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Great article. Thanks for sharing, @carlsonbjj! I added a few more relevant tags.
Lots of interesting goodies in this one, @carlsonbjj!
A synopsis of some of the more salient points for you, @rhonda…
The microbiome affecting the blood-brain barrier:
Exposure of GF adult mice to the fecal microbiota from pathogen-free donors decreased BBB permeability and increased the expression of tight junction proteins (Braniste et al., 2014). Moreover, monocolonization of the intestine of GF adult mice with short chain fatty acid (SCFA)-producing bacterial strains normalized BBB permeability whilst sodium butyrate was associated with increased expression of occludin in the frontal cortex and hippocampus (Braniste et al., 2014). This study strengthens the hypothesis that the BBB may also be vulnerable to changes in the gut microbiota. […]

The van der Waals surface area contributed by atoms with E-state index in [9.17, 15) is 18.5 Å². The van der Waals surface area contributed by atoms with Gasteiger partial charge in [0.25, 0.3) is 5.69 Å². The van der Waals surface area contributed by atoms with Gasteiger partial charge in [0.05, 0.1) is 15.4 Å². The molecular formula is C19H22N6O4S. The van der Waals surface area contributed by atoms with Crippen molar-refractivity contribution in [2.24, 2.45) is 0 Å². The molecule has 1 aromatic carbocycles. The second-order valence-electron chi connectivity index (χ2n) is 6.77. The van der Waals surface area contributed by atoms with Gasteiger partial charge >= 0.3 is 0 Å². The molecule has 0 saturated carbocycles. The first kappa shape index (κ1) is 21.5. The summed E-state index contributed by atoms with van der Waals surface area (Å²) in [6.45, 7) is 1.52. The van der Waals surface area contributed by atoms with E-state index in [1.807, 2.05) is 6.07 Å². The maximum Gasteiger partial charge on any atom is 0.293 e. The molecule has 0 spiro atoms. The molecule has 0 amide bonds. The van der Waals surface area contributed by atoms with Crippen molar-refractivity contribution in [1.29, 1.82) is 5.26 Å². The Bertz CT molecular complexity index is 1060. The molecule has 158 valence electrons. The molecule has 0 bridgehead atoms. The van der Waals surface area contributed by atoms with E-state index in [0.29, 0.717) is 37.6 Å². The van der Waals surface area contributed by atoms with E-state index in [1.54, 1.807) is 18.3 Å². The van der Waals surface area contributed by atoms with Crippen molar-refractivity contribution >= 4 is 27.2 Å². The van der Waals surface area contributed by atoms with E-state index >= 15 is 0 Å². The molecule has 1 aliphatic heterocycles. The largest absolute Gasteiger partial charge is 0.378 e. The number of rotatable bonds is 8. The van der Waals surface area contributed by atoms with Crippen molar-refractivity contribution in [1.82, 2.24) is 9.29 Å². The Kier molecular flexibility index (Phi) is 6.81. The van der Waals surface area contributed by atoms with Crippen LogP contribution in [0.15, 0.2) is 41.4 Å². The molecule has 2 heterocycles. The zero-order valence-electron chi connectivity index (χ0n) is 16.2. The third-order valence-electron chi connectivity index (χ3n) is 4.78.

Disrupted microbiome affecting susceptibility to stress in adulthood and altering the development of the HPA axis:
It is plausible that subtle alterations in microbiota acquisition or maintenance in early life may act as a vulnerability factor, impacting on (neuro)endocrine and (neuro)immune signaling pathways of the brain-gut-microbiota axis, disruption of which may subsequently predispose to stress-related disorders in adulthood (Borre et al., 2014). Notably, animals devoid of a microbiota exhibit reduced levels of anxiety but an exaggerated neuroendocrine response to stress (Sudo et al., 2004). The most pronounced impacts of the microbiota may occur early in life during critical neurodevelopmental phases (Borre et al., 2014). It is evident that the gut microbiota is required for the normal development of the hypothalamic pituitary adrenal (HPA) axis and that there is a certain period in early life when colonization must occur to ensure normal development of this critical stress signaling pathway (Sudo et al., 2004; Moloney et al., 2014).